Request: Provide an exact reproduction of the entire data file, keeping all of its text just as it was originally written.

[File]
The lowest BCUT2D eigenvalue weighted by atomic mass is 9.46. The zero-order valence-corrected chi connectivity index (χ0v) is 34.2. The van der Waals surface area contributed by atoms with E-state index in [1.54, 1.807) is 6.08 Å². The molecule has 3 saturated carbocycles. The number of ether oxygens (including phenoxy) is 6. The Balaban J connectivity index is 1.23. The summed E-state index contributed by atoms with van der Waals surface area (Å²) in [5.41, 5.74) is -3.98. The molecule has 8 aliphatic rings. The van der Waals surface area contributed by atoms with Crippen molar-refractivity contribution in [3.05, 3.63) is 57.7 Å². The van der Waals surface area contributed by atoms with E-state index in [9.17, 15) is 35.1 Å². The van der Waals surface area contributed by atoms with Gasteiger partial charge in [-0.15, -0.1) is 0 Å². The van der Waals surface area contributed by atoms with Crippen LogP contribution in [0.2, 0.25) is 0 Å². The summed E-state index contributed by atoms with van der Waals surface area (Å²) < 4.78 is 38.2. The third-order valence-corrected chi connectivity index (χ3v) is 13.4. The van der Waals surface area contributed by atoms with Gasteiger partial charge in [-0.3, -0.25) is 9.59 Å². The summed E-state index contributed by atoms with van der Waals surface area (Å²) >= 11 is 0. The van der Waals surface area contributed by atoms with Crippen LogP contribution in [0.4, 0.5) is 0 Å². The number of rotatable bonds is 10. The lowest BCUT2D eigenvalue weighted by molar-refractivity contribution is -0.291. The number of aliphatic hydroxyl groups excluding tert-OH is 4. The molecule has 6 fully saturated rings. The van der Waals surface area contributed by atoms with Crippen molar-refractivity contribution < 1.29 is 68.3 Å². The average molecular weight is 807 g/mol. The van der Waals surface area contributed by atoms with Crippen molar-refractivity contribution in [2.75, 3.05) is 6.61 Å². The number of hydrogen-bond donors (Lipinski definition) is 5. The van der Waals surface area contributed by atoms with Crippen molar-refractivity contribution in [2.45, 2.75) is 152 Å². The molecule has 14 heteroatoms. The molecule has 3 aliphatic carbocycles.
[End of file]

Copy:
The lowest BCUT2D eigenvalue weighted by atomic mass is 9.46. The zero-order valence-corrected chi connectivity index (χ0v) is 34.2. The van der Waals surface area contributed by atoms with E-state index in [1.54, 1.807) is 6.08 Å². The molecule has 3 saturated carbocycles. The number of ether oxygens (including phenoxy) is 6. The Balaban J connectivity index is 1.23. The summed E-state index contributed by atoms with van der Waals surface area (Å²) in [5.41, 5.74) is -3.98. The molecule has 8 aliphatic rings. The van der Waals surface area contributed by atoms with Crippen molar-refractivity contribution in [3.05, 3.63) is 57.7 Å². The van der Waals surface area contributed by atoms with E-state index in [9.17, 15) is 35.1 Å². The van der Waals surface area contributed by atoms with Gasteiger partial charge in [-0.15, -0.1) is 0 Å². The van der Waals surface area contributed by atoms with Crippen LogP contribution in [0.2, 0.25) is 0 Å². The summed E-state index contributed by atoms with van der Waals surface area (Å²) < 4.78 is 38.2. The third-order valence-corrected chi connectivity index (χ3v) is 13.4. The van der Waals surface area contributed by atoms with Gasteiger partial charge in [-0.3, -0.25) is 9.59 Å². The summed E-state index contributed by atoms with van der Waals surface area (Å²) >= 11 is 0. The van der Waals surface area contributed by atoms with Crippen LogP contribution in [0.4, 0.5) is 0 Å². The number of rotatable bonds is 10. The lowest BCUT2D eigenvalue weighted by molar-refractivity contribution is -0.291. The number of aliphatic hydroxyl groups excluding tert-OH is 4. The molecule has 6 fully saturated rings. The van der Waals surface area contributed by atoms with Crippen molar-refractivity contribution < 1.29 is 68.3 Å². The average molecular weight is 807 g/mol. The van der Waals surface area contributed by atoms with Crippen molar-refractivity contribution in [2.75, 3.05) is 6.61 Å². The number of hydrogen-bond donors (Lipinski definition) is 5. The van der Waals surface area contributed by atoms with Crippen molar-refractivity contribution in [2.45, 2.75) is 152 Å². The molecule has 14 heteroatoms. The molecule has 3 aliphatic carbocycles.